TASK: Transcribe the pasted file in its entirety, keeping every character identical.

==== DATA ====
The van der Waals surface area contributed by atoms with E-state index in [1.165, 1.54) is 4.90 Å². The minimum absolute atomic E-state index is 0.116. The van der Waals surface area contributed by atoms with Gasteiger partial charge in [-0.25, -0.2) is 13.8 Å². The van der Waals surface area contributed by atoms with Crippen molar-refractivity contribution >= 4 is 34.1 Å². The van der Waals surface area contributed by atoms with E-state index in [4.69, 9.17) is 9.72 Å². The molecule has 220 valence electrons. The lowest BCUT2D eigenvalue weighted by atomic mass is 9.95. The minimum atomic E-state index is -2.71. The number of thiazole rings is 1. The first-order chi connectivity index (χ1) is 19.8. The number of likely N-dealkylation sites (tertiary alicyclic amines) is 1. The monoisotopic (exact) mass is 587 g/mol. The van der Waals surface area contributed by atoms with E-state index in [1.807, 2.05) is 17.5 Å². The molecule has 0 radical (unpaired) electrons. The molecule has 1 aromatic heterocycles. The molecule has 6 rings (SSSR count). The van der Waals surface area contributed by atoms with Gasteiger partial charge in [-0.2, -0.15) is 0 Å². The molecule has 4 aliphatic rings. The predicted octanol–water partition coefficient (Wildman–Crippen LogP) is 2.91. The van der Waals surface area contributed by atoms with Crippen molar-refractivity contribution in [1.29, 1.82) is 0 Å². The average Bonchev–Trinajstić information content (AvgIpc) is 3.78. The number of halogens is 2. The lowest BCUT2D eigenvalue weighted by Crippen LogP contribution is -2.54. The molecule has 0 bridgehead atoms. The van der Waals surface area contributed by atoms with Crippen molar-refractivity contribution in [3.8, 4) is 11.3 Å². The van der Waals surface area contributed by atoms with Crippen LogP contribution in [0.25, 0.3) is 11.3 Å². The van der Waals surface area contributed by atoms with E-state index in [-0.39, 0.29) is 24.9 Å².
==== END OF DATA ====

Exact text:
The van der Waals surface area contributed by atoms with E-state index in [1.165, 1.54) is 4.90 Å². The minimum absolute atomic E-state index is 0.116. The van der Waals surface area contributed by atoms with Gasteiger partial charge in [-0.25, -0.2) is 13.8 Å². The van der Waals surface area contributed by atoms with Crippen molar-refractivity contribution >= 4 is 34.1 Å². The van der Waals surface area contributed by atoms with E-state index in [4.69, 9.17) is 9.72 Å². The molecule has 220 valence electrons. The lowest BCUT2D eigenvalue weighted by atomic mass is 9.95. The minimum atomic E-state index is -2.71. The number of thiazole rings is 1. The first-order chi connectivity index (χ1) is 19.8. The number of likely N-dealkylation sites (tertiary alicyclic amines) is 1. The monoisotopic (exact) mass is 587 g/mol. The van der Waals surface area contributed by atoms with E-state index in [1.807, 2.05) is 17.5 Å². The molecule has 0 radical (unpaired) electrons. The molecule has 1 aromatic heterocycles. The molecule has 6 rings (SSSR count). The van der Waals surface area contributed by atoms with Gasteiger partial charge in [-0.2, -0.15) is 0 Å². The molecule has 4 aliphatic rings. The predicted octanol–water partition coefficient (Wildman–Crippen LogP) is 2.91. The van der Waals surface area contributed by atoms with Crippen molar-refractivity contribution in [1.29, 1.82) is 0 Å². The average Bonchev–Trinajstić information content (AvgIpc) is 3.78. The number of halogens is 2. The lowest BCUT2D eigenvalue weighted by Crippen LogP contribution is -2.54. The molecule has 0 bridgehead atoms. The van der Waals surface area contributed by atoms with Crippen molar-refractivity contribution in [3.8, 4) is 11.3 Å². The van der Waals surface area contributed by atoms with Crippen LogP contribution in [0.25, 0.3) is 11.3 Å². The van der Waals surface area contributed by atoms with E-state index in [-0.39, 0.29) is 24.9 Å².